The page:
There’s a belief in the entrepreneur community, that the only way to succeed is to work until the early hours, get up at 6am, work weekends and during vacations (if you take them), live on caffeine and numerous other legal stimulants, ignore friends and family (who you will make it up to once you reach your goals) and keep pushing until you reach the finish line.
This was a belief I passionately shared during the 15 years I practiced as an attorney. I prided myself on creating my best work at 3am and believed I was invincible. That belief, however, was shattered 10 years ago when my consultant told me my adrenals were wrecked and that I had a month to live unless I made some dramatic changes.
That got my attention. I knew I had to ditch the daily 12 cups of coffee and 3am stints. But at the same time, my drive to succeed remained intact and I knew there was no way I would be able to live on a mountain, drinking herbal teas and eating a raw food diet to the exclusion of caffeine and pizza. There had to be a better way.
Killed by Karoshi
It’s worth noting that “death from overwork” is not new or rare. In Japan, death from overwork is termed “Karoshi.” The Japanese Ministry of Labor started publishing statistics on Karoshi in the eighties and now tens of thousands of deaths are believed to result from this condition. America is the only country in the world where people work more hours than their Japanese counterparts, but equivalent data is not maintained.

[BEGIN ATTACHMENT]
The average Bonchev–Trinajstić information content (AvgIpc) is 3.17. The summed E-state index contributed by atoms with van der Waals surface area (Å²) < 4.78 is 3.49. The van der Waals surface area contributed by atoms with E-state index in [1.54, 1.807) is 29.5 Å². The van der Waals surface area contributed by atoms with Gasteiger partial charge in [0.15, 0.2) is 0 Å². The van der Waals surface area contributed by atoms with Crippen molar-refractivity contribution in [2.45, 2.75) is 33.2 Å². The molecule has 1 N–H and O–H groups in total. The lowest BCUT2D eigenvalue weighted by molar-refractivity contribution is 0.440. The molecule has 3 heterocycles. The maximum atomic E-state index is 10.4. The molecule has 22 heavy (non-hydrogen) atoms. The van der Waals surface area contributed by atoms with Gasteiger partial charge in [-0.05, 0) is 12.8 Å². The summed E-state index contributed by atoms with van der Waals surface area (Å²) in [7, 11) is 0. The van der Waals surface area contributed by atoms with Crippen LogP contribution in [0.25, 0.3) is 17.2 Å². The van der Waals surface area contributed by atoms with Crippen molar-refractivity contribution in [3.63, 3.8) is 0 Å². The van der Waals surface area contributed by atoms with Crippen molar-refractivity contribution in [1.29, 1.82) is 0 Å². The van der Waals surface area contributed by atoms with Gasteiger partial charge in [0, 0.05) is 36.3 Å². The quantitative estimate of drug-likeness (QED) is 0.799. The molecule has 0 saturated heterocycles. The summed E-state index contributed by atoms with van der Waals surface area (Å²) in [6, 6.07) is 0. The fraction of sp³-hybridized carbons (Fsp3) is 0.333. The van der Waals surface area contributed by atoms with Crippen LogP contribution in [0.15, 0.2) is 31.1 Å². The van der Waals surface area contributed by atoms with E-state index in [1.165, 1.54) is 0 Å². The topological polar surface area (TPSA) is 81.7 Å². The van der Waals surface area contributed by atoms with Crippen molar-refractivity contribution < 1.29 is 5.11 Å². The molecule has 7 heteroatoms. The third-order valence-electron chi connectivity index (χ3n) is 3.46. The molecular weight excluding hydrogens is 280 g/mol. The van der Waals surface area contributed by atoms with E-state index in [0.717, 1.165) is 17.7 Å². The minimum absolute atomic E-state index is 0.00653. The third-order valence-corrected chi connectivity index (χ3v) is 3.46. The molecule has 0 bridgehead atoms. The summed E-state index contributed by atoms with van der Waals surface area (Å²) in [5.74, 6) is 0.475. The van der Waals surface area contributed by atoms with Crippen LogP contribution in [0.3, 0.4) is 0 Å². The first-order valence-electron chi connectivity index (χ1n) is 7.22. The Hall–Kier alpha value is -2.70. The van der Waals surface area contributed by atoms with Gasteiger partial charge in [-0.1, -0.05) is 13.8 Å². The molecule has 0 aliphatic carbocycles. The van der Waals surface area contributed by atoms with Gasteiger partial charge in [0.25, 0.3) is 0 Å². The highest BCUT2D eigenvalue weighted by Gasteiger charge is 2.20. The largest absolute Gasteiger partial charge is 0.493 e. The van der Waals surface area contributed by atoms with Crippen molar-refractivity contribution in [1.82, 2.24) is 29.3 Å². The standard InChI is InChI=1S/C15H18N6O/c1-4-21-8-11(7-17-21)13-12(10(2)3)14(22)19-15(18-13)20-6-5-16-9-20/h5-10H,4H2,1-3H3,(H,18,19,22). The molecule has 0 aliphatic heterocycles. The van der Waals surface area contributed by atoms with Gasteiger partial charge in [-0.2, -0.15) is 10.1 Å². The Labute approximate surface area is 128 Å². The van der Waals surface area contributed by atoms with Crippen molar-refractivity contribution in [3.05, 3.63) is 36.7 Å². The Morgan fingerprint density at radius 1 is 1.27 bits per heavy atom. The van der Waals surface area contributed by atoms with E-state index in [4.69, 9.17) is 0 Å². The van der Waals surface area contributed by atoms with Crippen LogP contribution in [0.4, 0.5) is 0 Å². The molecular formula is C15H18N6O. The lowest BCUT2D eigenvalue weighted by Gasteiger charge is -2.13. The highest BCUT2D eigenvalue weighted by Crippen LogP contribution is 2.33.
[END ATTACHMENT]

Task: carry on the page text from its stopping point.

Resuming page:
After the grim prognosis from my consultant, I spent the next couple of years researching how the most efficient human beings on the planet (including global heads of investment banks, Special Forces personnel and athletes) ran their lives, and immersed myself in the latest findings from the field of neuroscience. This was a life changing, eye-opening experience that forever changed the way I work and run my life.
Less Can Be More
The consistent findings from some of the finest research institutes and most experienced researchers in the world, coupled with the practices and routines of “superstar performers,” provide lessons that must not be ignored by any entrepreneur who wants to achieve more in less time. They include:
1. Taking regular breaks every 90 minutes for at least 10 minutes leads to a significant increase in both productivity and quality of work. Think sprinter rather than marathon runner. A meaningful break means, at a minimum, walking round the office, getting out of the building and, if possible, listening to music. The objective is to change your physical and mental state.
2. Blocking out all emails, calls and social media for key periods of work has a dramatic impact on a person’s ability to focus, and as a result, their efficiency.
3. Taking 20-40 minutes catnaps in the afternoon enables you to perform at full throttle for the rest of the day. This is not always practical, but if you can, it makes a massive difference.
4. Learning how to automate key tasks (I mean human automation rather than technology) frees your brain to be more creative and find solutions to challenges. Technology has its place, but you have to start with the mind first.
5. Spending a few minutes each day using simple, but highly effective psychological processes to lock on to your target, maintain motivation and develop the resilience to bounce back from the inevitable setbacks that you’ll encounter on the road to success.
6. Use nutrition as high-octane fuel, exercise as a way to increase mental and physical performance capacity and rest to fully recharge.
Applying all of the above and more, as often as possible, I now achieve far more in far less time than I did during my 15 years as an attorney, while managing to have a far better quality of life. I am no less determined than I was 10 years ago, just wiser and more effective.